After a bitter defeat for England on Wednesday evening, Croatia have claimed their place in the FIFA World Cup™ Final and will fight France for the title on Sunday 15th July at 18:00 local time.

The match will take place in one of our favourite Russian cities, at Luzhniki Stadium in Moscow. The stadium was originally built to host the Spartakiad in 1956, an international sports event sponsored by Soviet Union to rival the Olympics. Since opening a number of major events have been held here, including the Summer Olympics in 1980. It is the largest football venue in Russia and one of the biggest in Europe, hosting over 3,000 matches so far.

For most of the last century, Moscow was not only the capital of Russia but the centre of world Communism, as well as the political and economic centre of all the Soviet Union Republics. Although records show that the area was inhabited in Neolithic times, the first mention of Moscow (Moskva in Russian) was in 1147 when a fort was built beside the Moskva river. A city grew and a major trading centre was established here. Soon it became the most important city in Russia and its capital until 1712 when Peter the Great transferred it to his new city of St Petersburg. Moscow became the capital once more in 1918 when Lenin transferred it back again after the civil war. In September of 1997 the city celebrated its 850th anniversary, undergoing a considerable face lift under the auspices of Moscow’s progress Mayor, Yury Luzhkov.

However, the appearance of the city centre is a result of massive reconstruction instituted by Stalin in the 1930s that resulted in the demolition of much of Moscow’s historic heart. Old, historic landmarks were replaced with monumental stone government buildings that included the seven Stalin Gothic (or wedding cake) style buildings. These were slowly allowed to deteriorate during the Soviet rule but fortunately were not demolished.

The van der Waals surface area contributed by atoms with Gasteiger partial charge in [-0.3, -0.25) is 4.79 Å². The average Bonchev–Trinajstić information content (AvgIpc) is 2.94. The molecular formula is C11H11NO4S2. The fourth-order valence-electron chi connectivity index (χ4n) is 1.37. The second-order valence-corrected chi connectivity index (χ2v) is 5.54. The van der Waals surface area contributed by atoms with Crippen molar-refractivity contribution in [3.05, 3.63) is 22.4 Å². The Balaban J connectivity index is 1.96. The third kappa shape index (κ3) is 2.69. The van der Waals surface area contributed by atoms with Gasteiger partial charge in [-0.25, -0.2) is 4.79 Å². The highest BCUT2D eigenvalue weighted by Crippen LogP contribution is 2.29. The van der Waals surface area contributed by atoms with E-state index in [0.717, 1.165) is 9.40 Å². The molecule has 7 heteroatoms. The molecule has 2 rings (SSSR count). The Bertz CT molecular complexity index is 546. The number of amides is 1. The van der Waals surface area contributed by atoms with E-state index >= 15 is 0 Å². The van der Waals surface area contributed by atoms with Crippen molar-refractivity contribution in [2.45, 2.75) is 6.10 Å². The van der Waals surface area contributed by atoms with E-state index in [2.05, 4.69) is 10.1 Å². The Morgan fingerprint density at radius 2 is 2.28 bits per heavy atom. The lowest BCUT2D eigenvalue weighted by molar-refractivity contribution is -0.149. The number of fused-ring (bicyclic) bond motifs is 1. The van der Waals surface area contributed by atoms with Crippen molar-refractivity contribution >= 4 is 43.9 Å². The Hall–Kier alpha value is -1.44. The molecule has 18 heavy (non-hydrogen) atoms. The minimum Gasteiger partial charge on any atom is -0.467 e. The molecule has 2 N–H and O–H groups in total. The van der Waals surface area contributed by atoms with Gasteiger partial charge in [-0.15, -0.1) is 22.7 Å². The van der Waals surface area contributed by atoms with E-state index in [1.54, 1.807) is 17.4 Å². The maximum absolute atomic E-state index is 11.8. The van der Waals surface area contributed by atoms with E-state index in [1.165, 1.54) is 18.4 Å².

The Soviet flag flew over the city for the last time on 25th December 1991, and since then Moscow has been transformed. Beautiful pre-Revolutionary buildings that had been allowed to fall into disrepair under the Soviet system are being lovingly restored to their former glory. Of the many buildings completed, three have re-opened as luxury hotels and are well worth seeing: The Savoy, Metropol and National, all of which are situated near the Bolshoi Theatre and Red Square.

The Moscow Kremlin (which means fortress) is the centre of Moscow and of Russian politics. A large, walled castle situated on Borovitsky Hill, the Kremlin is the former home of the Tsars and the seat of Russian Government – dating mainly from the 15th century, although the first wooden fort was built on the site in 1150. The Cathedral of the Assumption, built in 1479, was used for the coronation of the Tsars and the Cathedral of the Archangel, completed in 1509, was used for burying them – 46 Tsars were laid to rest within its walls. Also inside the Kremlin walls stands the Armoury, Russia’s oldest museum and one of its most impressive. Built in the 18th century and surrounded by 800 captured Napoleonic cannons, the Armoury Museum contains a display of jewels and court regalia, armour and weapons from the Romanov dynasty. In Hall 3 is the Great Siberian Easter Egg – one of the finest Imperial Easter eggs made by Carl Faberge ́, which contains a clockwork train with gold engine and coaches.

St Basil’s Cathedral in Red Square is perhaps the most recognisable symbol of Russia. The Square owes its origins to Ivan III, the Great Prince of Muscovy, who in the late 15th century ordered all buildings to be removed from the eastern wall of the Kremlin to use the square for trading. Red Square had several names: Market, Trinity and Fire (after the great fire of 1571). From 1918-1920 all traders were banned from the Square and in the early 1960s all traffic was banned with Red Square becoming a pedestrian area. St Basil’s was created between 1555 and 1561 to celebrate Ivan the Terrible’s taking of the Tatar stronghold of Kazan on 1st October 1552. Legend has it that Ivan, upon its completion, had the architect blinded so that he could never build anything as beautiful again.

There is so much to explore in Moscow, which is why so many travellers add it to their bucket list and why it is a consistent favourite on our Trans-Siberian tours throughout the year. Learn more about the fascinating places you can visit aboard our train on the world's greatest railway journey by clicking the link below.


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